Ludwig Bemelmans

by May Massee

Ludwig Bemelmans Ludwig BemelmansEvery writer leaves bits and pieces of his own story in his books whether he knows it or not, so I thought I’d look through some of Ludwig Bemelmans’ books to see what he says about himself here and there. The trouble is, I find a paragraph that shows what a good story teller he is and half an hour later I realize that I’ve just gone on reading and haven’t written a word about Ludwig.

I’ll begin again, with My War with the United States, the first book he published for adults, after he had written Hansi and The Golden Basket for children. Those books showed that he could tell a simple story with clarity and sparkle which with his pictures made the whole book sing.

The chapters of My War with the United States were translated from the pages of the German diary he kept during his service in the United States Army. He must have been about eighteen and he had been in this country only two years. Here are unforgettable characterizations and descriptions that show an eager young mind learning to understand the American character, so different from the German, and recording pictures of everything he saw.

The Field Hospital, Unit N, to which I belong, was recruited in New York. The men are mostly college students or graduates, not ordinary privates. Some of them are older, and professional men; for example, the one who has his bed next to mine in the barracks is a Professor of French at one of the large universities … I am very glad of his friendship; he seems to take the whole business we are engaged in as if it did not concern him, as a vacation, never has a serious thought … But he is happy, and most so when we push a wagon with bread from the bakery back to the barracks every evening; then he sings and says that this is the best time he has ever had, that he IS completely happy. Perhaps he has been in some terrible life and now feels happy because he is away from that. He tells me that Schopenhauer states with authority that Happiness is the absence of Unhappiness, which is so obvious and foolish that a backward child could make this observation, but he says I must think about it. I looked this up and it is right; only Schopenhauer says the absence of ‘Schmerz,’ which is pain, and in German the word pain covers more than just pain — it means sorrow, trouble, unhappiness. And so Professor Beardsley is perhaps right…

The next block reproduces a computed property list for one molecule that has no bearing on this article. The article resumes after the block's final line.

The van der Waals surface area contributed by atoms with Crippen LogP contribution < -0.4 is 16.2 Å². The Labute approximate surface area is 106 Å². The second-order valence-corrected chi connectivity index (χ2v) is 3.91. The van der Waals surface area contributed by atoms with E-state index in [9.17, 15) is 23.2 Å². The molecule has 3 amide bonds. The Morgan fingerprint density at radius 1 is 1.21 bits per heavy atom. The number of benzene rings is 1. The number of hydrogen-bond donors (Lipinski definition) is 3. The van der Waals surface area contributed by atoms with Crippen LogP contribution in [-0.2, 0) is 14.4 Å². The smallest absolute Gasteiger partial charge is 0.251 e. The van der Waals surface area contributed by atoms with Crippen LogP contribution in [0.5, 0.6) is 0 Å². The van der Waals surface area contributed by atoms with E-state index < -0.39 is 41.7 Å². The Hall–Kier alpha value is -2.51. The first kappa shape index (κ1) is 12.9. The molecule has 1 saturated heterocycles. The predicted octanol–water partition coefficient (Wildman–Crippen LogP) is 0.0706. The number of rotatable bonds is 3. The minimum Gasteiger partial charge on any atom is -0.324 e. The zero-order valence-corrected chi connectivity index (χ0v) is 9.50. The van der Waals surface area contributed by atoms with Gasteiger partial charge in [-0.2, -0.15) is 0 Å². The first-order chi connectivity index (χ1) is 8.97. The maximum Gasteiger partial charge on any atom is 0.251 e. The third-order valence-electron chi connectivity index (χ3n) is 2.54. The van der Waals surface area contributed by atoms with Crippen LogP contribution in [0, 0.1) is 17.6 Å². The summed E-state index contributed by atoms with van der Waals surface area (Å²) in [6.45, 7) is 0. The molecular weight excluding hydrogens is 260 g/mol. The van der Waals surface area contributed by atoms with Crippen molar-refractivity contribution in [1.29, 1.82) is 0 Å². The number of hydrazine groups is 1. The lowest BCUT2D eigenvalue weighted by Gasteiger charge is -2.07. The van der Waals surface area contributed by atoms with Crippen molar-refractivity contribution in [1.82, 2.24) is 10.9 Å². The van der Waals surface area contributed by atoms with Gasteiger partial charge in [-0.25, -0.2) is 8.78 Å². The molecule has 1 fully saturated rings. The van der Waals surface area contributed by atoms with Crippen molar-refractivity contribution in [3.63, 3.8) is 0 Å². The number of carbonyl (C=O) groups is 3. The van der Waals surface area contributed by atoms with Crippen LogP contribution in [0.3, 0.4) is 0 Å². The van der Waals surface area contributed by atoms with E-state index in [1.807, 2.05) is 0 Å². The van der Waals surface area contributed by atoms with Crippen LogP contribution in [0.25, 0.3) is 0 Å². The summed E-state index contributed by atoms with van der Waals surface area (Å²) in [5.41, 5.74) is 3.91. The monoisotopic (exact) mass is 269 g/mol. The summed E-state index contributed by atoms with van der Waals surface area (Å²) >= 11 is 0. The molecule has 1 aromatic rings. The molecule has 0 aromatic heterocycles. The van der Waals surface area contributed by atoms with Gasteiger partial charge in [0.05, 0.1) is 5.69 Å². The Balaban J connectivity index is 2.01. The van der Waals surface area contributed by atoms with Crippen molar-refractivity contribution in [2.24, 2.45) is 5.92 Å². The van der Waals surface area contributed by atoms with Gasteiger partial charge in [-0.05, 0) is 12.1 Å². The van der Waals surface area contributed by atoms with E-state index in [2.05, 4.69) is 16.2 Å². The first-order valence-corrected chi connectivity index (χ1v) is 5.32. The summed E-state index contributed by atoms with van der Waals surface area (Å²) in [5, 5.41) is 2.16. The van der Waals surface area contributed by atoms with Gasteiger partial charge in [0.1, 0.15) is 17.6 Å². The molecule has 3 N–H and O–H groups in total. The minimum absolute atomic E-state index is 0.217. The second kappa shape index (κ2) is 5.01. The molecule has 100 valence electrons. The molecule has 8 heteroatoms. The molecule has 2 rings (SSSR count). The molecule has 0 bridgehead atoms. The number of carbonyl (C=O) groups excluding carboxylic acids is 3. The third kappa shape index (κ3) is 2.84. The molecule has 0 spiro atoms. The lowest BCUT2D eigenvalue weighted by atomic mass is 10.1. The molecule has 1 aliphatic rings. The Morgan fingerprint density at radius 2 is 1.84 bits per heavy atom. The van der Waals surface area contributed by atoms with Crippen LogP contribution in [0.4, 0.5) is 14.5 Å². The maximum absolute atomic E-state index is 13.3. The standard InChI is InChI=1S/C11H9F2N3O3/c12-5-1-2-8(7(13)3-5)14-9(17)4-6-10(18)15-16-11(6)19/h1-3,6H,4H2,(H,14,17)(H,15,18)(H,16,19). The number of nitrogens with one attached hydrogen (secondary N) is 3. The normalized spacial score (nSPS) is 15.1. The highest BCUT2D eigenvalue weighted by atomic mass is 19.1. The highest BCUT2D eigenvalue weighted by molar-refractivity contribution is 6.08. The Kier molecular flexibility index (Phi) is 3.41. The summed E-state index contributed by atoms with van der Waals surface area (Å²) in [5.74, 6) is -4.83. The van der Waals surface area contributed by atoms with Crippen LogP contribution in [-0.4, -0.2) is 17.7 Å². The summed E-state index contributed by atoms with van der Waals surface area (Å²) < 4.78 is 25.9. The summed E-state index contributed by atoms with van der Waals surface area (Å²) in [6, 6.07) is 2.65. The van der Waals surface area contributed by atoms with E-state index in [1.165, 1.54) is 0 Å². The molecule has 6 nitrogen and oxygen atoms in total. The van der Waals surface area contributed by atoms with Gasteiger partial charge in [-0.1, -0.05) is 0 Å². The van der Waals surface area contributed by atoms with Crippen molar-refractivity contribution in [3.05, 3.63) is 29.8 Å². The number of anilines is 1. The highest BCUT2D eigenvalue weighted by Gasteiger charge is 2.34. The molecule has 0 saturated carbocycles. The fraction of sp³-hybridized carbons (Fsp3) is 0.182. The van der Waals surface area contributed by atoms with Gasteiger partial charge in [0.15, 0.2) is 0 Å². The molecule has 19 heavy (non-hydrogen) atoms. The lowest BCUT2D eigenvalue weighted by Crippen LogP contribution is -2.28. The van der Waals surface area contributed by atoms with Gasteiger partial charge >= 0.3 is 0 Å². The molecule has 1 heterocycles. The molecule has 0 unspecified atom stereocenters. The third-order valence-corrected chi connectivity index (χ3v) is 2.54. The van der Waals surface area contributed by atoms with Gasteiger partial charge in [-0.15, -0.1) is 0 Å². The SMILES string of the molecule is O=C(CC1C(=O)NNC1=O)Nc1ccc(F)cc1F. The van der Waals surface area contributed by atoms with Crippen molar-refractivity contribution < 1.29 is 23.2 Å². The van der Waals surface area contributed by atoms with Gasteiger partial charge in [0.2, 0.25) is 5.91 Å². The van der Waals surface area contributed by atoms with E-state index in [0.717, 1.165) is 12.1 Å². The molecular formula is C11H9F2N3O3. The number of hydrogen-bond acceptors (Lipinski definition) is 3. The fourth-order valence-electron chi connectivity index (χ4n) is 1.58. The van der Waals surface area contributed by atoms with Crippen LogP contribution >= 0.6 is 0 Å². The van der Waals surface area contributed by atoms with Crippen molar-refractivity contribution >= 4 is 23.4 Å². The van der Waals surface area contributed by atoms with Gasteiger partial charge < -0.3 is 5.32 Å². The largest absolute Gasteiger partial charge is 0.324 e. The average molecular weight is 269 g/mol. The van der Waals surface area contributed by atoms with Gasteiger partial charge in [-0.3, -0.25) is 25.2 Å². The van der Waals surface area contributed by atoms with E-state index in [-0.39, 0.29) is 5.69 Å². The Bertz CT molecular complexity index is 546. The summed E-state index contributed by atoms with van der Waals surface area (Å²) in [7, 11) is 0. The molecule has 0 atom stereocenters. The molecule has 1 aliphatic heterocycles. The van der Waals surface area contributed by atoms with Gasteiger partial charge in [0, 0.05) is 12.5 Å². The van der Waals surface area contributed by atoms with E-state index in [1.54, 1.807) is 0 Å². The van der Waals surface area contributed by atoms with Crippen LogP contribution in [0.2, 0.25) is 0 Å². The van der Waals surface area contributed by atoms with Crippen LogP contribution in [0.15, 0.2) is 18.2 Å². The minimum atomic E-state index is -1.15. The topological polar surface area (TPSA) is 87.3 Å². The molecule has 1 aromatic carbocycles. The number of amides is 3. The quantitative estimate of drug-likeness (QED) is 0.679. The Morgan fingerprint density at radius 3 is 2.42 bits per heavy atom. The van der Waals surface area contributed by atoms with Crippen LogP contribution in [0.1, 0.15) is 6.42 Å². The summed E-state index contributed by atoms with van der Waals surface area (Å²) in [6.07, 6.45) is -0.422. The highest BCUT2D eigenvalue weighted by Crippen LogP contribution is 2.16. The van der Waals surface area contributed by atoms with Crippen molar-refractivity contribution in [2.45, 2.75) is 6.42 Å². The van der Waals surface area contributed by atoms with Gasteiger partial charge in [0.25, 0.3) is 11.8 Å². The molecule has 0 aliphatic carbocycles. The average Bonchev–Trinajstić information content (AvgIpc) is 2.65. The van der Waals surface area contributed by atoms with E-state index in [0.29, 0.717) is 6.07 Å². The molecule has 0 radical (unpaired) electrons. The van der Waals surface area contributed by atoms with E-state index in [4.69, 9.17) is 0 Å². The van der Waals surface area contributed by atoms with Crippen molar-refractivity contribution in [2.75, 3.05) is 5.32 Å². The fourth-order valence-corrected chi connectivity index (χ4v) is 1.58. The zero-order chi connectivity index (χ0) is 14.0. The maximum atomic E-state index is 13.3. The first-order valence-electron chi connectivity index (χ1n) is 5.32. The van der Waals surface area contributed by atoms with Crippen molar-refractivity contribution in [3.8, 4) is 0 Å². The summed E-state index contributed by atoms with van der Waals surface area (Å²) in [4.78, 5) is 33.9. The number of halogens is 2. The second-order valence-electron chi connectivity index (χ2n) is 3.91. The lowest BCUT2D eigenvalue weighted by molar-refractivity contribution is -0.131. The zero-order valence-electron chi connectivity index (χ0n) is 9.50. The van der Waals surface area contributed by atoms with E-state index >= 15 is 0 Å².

In our free time we go to motion pictures and entertainments for the soldiers. One is as dull as the other. On Sundays we go to churches, and afterwards people ask us to their houses for dinner. In all these houses is a soft warm feeling, a desire to be good to us, and the food is simple, good, and plentiful. We also take walks together, and Beardsley has pointed out a piece of scenery which he named ‘Beautiful Dreck.’ It was a bitter landscape composed of railroad tracks, signal masts, coal sheds, a factory building and some freight cars, a gas tank, and in the background some manufacturing plant, black with soot. Some of the windows of this building were lit by a vivid gray-blue light and yellow flames shot out of several chimneys. ‘That is,’ he said, ‘beautiful Dreck, and we have lots of it in America.’

Dreck is a German word for filth and dirt but it also means manure, mud, dirty fingers. It is a large, able word, patois, almost bad; it covers all that was before us, and thereby it can be seen that Professor Beardsley knows much. He told me St. Louis had a particularly good portion of ‘Beautiful Dreck,’ but that the best he knew could be seen in the Jersey Meadows, where it covers almost a whole countryside.

I wish we had space to quote the story of the time one of the prisoners he was guarding took Ludwig’s gun to pieces to show him how it worked and Ludwig couldn’t put it together again. It’s all very unorthodox and very soberly told as true comedy should be. And there is deep tragedy here too as must be in an army hospital for the insane. The young man observed and studied about it all and his judgments were wise and kind. There is a beautiful chapter “Tirol in Buffalo,” full of almost unbearable homesickness, that gives the Austrian background the boy loved.

In short, if you would know the young Ludwig you could not ask for a better script than My War with the United States. The diary must have been written in 1917–18. The book was published in 1937. The twenty years between had been crammed with living and working — the banquet manager, storing up more tall tales of hotel life, the artist perfecting his own style of drawing, the traveler shuttling from New York to the West Coast or from New York to Europe and back again. His restless energy can never let him alone — he has so many skills that he is driven from one to another and in between he writes a play or opens a restaurant or takes a Mediterranean cruise — it’s all the same to Ludwig.

Hansi (1934) and The Golden Basket (1936) and My War with the United States (1937) established Ludwig as an import ant writer-artist or artist-writer with a cosmopolitan genius all his own. He has written many brilliant, witty, amusing books from then to now. But Father, Dear Father (1953) is my favorite and to me is the best portrait of Ludwig today — probably because it is largely the story of a trip to Europe with his small daughter, Barbara, and a remarkable miniature poodle, Little Bit. Barbara asks searching questions and her father’s answers give background, philosophy and hopes. Here is a sample:

“‘Some of the people you write about are awful — most are.’